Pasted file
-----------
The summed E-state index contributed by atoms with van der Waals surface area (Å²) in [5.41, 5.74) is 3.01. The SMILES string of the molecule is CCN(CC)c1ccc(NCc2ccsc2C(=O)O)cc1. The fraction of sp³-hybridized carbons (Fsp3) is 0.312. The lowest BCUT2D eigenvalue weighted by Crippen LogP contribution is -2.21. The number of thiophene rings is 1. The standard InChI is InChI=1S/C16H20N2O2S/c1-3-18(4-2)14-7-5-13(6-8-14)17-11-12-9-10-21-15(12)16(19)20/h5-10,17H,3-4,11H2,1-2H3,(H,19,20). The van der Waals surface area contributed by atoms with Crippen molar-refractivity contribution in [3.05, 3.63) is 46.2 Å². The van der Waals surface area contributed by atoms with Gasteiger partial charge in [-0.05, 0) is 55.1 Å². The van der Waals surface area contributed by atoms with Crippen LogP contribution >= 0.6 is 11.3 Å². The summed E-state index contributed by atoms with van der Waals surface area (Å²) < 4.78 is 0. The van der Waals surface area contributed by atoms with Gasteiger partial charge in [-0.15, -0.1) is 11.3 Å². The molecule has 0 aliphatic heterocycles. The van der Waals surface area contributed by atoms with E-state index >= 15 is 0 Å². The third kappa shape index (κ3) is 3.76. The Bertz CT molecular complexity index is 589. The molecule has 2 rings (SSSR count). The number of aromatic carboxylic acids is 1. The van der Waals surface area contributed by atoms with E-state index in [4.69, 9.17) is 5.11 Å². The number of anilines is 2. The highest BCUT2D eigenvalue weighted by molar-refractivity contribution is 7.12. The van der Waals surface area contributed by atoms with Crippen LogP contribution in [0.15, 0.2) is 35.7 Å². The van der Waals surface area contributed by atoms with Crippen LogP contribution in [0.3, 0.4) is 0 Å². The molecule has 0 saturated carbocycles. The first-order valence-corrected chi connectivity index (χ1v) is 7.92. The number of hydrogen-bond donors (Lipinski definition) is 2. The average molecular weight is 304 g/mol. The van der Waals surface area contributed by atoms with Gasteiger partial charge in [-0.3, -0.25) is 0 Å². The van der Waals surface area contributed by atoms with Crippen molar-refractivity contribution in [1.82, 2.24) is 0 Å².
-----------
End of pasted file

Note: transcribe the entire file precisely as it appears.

The summed E-state index contributed by atoms with van der Waals surface area (Å²) in [5.41, 5.74) is 3.01. The SMILES string of the molecule is CCN(CC)c1ccc(NCc2ccsc2C(=O)O)cc1. The fraction of sp³-hybridized carbons (Fsp3) is 0.312. The lowest BCUT2D eigenvalue weighted by Crippen LogP contribution is -2.21. The number of thiophene rings is 1. The standard InChI is InChI=1S/C16H20N2O2S/c1-3-18(4-2)14-7-5-13(6-8-14)17-11-12-9-10-21-15(12)16(19)20/h5-10,17H,3-4,11H2,1-2H3,(H,19,20). The van der Waals surface area contributed by atoms with Crippen molar-refractivity contribution in [3.05, 3.63) is 46.2 Å². The van der Waals surface area contributed by atoms with Gasteiger partial charge in [-0.05, 0) is 55.1 Å². The van der Waals surface area contributed by atoms with Crippen LogP contribution >= 0.6 is 11.3 Å². The summed E-state index contributed by atoms with van der Waals surface area (Å²) < 4.78 is 0. The van der Waals surface area contributed by atoms with Gasteiger partial charge in [-0.15, -0.1) is 11.3 Å². The molecule has 0 aliphatic heterocycles. The van der Waals surface area contributed by atoms with E-state index >= 15 is 0 Å². The third kappa shape index (κ3) is 3.76. The Bertz CT molecular complexity index is 589. The molecule has 2 rings (SSSR count). The number of aromatic carboxylic acids is 1. The van der Waals surface area contributed by atoms with E-state index in [4.69, 9.17) is 5.11 Å². The number of anilines is 2. The highest BCUT2D eigenvalue weighted by molar-refractivity contribution is 7.12. The van der Waals surface area contributed by atoms with Crippen LogP contribution in [0.15, 0.2) is 35.7 Å². The van der Waals surface area contributed by atoms with Crippen LogP contribution in [0.3, 0.4) is 0 Å². The molecule has 0 saturated carbocycles. The first-order valence-corrected chi connectivity index (χ1v) is 7.92. The number of hydrogen-bond donors (Lipinski definition) is 2. The average molecular weight is 304 g/mol. The van der Waals surface area contributed by atoms with Gasteiger partial charge in [-0.3, -0.25) is 0 Å². The van der Waals surface area contributed by atoms with Crippen molar-refractivity contribution in [1.82, 2.24) is 0 Å².